Microbial Risk Assessment together with Microbial Source Tracking can assess pathogen health risks and identify options for management. (Photo provided by Susan Petterson)

A risk management approach to safe sanitation systems

The case studies have been compiled from a common risk management framework. This safe water framework (Carr & Bartram, 2004) is a general approach to assess the safety of a water or sanitation system based on the occurrence, fate, transport, potential exposure and health impact of pathogens. This is the type of data that is compiled in the GWPP. Safe sanitation systems are a primary barrier for the protection of health as illustrated in Figure 1 and the risk framework is developed to determine the need for control measures for the protection of health in a systematic, evidence-based and transparant manner.

Figure 1. Sanitation as barrier to excreta-related pathogens (source: WHO, 2018)

The World Health Organization promotes the use of Sanitation Safety Plans (Figure 2) to support the development and operation of safe sanitation systems. The case studies demonstrate how the risk management framework can be used for assessing the microbial safety of sanitation system (mainly step 3 and 4 of the Sanitation Safety Plan) in different contexts. The WHO Sanitation Safety Manual can be found here.

Figure 2. Steps in the Sanitation Safety Planning Process (source: WHO, 2015)

These risk assessment steps can be undertaken at different levels of detail depending on the resources available and the objective of the assessment (see Figure 3).

Figure 3. The scale of microbial risk assessment: more detailed input facilitates more evidence-based risk management (source: WHO, 2016).

Sanitary inspection: An on-site visual evaluation of observable features and conditions at or in the vicinity of the water supply that may lead to an unsafe supply. Sanitary inspections are typically based on standardized forms/checklists to identify the most common issues that may lead to the introduction of hazards into the system. The fact sheets in the WHO Guidelines on sanitation and health (2018) provide the elements for such checklists for many sanitation systems.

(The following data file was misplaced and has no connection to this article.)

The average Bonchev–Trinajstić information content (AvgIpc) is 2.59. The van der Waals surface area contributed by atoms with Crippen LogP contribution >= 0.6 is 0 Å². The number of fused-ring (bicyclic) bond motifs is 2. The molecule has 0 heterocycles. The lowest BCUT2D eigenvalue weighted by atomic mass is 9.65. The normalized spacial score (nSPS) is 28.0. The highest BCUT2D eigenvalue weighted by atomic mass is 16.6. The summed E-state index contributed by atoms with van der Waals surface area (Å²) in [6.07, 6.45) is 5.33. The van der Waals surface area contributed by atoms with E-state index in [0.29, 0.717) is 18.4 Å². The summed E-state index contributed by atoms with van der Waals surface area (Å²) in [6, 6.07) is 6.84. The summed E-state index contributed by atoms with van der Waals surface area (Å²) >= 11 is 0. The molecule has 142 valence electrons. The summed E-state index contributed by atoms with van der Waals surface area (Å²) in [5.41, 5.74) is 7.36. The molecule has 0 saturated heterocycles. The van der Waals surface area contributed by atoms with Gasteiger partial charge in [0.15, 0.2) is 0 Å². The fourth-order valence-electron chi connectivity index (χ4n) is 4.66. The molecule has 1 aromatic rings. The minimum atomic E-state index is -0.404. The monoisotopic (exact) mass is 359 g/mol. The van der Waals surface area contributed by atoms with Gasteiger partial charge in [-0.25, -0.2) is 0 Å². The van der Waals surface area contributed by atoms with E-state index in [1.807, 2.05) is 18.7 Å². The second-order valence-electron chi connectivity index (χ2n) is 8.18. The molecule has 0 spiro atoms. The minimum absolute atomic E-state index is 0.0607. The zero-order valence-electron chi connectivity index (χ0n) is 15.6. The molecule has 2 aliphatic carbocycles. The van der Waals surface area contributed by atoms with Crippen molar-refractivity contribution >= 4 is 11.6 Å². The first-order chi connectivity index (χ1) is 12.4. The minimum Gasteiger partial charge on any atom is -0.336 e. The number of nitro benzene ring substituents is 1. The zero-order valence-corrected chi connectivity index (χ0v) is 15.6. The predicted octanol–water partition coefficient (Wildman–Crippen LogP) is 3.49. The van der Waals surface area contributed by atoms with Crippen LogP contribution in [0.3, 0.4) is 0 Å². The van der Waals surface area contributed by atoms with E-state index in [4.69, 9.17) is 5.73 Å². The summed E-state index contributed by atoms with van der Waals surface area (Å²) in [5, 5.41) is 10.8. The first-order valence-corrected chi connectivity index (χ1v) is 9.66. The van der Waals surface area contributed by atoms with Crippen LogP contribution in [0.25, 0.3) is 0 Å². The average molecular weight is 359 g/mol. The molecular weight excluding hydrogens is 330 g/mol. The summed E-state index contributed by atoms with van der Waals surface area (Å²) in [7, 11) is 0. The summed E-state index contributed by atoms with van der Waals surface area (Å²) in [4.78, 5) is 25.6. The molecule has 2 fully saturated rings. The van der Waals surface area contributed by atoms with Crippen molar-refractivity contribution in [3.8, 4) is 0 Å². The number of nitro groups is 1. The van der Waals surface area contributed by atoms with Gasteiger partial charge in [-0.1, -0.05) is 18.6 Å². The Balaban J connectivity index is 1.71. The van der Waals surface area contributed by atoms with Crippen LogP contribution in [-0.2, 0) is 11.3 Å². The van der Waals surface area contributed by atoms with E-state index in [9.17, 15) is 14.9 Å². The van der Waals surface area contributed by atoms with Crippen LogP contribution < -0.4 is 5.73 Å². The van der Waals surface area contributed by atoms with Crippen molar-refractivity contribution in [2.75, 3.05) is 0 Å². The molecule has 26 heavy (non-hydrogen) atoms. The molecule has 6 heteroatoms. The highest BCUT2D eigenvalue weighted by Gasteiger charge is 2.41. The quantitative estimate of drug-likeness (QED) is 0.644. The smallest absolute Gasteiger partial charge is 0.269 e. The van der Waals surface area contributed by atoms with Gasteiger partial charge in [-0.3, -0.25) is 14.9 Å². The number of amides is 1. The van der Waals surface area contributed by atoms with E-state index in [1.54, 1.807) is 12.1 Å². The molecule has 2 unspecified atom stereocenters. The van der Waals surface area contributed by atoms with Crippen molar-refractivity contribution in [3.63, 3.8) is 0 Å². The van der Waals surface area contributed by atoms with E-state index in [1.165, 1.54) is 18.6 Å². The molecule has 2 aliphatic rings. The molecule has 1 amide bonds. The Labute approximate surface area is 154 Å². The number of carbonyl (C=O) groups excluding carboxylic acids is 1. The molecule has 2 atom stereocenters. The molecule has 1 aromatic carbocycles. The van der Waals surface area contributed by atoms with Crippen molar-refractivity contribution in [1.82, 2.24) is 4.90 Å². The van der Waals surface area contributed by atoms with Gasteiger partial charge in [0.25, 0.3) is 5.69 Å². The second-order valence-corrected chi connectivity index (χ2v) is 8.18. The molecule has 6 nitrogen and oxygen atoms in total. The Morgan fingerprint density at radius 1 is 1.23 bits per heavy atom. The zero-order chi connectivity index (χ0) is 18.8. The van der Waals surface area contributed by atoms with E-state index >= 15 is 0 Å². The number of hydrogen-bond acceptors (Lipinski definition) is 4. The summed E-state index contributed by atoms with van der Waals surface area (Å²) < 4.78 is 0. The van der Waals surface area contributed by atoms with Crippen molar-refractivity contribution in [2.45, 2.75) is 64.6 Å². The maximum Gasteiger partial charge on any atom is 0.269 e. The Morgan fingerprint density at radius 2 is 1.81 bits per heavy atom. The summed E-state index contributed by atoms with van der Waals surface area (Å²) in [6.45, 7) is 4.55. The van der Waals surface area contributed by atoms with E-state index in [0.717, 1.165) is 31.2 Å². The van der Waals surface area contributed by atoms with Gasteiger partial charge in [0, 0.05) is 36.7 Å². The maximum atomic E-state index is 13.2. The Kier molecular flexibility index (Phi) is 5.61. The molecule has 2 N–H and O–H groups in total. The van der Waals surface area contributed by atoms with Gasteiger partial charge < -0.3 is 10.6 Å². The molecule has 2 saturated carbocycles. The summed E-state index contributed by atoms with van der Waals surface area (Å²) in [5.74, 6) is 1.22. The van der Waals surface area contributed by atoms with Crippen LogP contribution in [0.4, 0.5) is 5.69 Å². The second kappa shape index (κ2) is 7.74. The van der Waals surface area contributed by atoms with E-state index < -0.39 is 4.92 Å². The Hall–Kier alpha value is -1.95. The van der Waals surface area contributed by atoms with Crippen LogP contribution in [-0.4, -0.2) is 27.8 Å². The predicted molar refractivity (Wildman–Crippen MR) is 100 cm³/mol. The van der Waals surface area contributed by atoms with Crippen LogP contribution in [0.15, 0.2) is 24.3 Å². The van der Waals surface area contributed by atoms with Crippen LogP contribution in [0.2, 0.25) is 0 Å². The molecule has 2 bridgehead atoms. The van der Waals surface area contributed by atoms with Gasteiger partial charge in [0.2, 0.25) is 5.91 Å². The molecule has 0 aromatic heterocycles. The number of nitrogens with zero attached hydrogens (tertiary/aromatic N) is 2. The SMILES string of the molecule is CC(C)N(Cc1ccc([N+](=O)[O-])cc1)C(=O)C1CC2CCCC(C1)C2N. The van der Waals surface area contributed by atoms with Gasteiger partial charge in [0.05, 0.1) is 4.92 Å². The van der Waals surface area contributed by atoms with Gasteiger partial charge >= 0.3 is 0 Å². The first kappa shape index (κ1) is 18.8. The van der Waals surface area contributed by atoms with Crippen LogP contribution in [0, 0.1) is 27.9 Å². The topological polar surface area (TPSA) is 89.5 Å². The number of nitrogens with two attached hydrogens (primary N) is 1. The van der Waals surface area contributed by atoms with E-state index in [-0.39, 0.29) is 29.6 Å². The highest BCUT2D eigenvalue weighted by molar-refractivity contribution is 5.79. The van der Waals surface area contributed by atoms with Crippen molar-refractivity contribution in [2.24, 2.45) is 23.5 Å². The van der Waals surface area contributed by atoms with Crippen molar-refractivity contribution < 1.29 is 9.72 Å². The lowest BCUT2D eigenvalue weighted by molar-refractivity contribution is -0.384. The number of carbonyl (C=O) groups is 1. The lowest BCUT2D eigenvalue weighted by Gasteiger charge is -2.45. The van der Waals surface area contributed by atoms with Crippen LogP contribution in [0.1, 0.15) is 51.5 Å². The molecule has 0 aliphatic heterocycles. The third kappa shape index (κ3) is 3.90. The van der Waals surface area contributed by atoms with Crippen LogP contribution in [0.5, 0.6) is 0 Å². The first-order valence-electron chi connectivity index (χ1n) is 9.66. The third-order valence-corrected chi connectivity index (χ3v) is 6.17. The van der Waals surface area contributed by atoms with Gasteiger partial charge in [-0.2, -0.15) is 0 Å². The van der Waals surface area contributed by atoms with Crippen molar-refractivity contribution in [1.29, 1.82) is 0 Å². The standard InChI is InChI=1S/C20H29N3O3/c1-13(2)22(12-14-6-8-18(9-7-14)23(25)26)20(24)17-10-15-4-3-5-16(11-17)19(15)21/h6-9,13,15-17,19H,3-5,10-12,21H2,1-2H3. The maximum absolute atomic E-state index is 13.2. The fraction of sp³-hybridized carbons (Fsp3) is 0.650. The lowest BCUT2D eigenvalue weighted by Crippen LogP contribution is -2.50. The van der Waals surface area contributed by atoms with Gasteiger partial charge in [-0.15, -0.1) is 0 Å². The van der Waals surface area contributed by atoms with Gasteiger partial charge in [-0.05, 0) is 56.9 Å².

Risk matrix: The risk assessment approach that makes a qualitative or semiquantitative evaluation of the likelihood that a hazardous event will occur and the severity or consequence of the hazard and combines them into a risk score or risk rating. The approach relies on expert judgement and can be undertaken at different levels of detail. For more information, see the WHO Sanitation Safety Plan manual (WHO, 2015) and Stenström et al (2011).

QMRA: A formal, quantitative risk assessment approach that combines scientific knowledge about the presence and nature of pathogens, their potential fate and transport in the environment, the routes of exposure of humans and the health effects that may result from this exposure, as well as the effect of natural and engineered barriers and hygiene measures. All this knowledge is combined into a single assessment that allows evidence based, proportionate, transparent and coherent management of the risk or waterborne infectious disease transmission (Figure 4).

Figure 4. Quantitative Microbial Risk Assessment: a tool for interpreting quantitative scientific data to support water safety management (source: WHO, 2016)

Many of the case studies in this section apply a formal QMRA approach. These studies have been summarised using the WHO QMRA framework (WHO, 2016). For more details on QMRA methodologies and approaches see the WHO guidebook and the QMRA Wiki.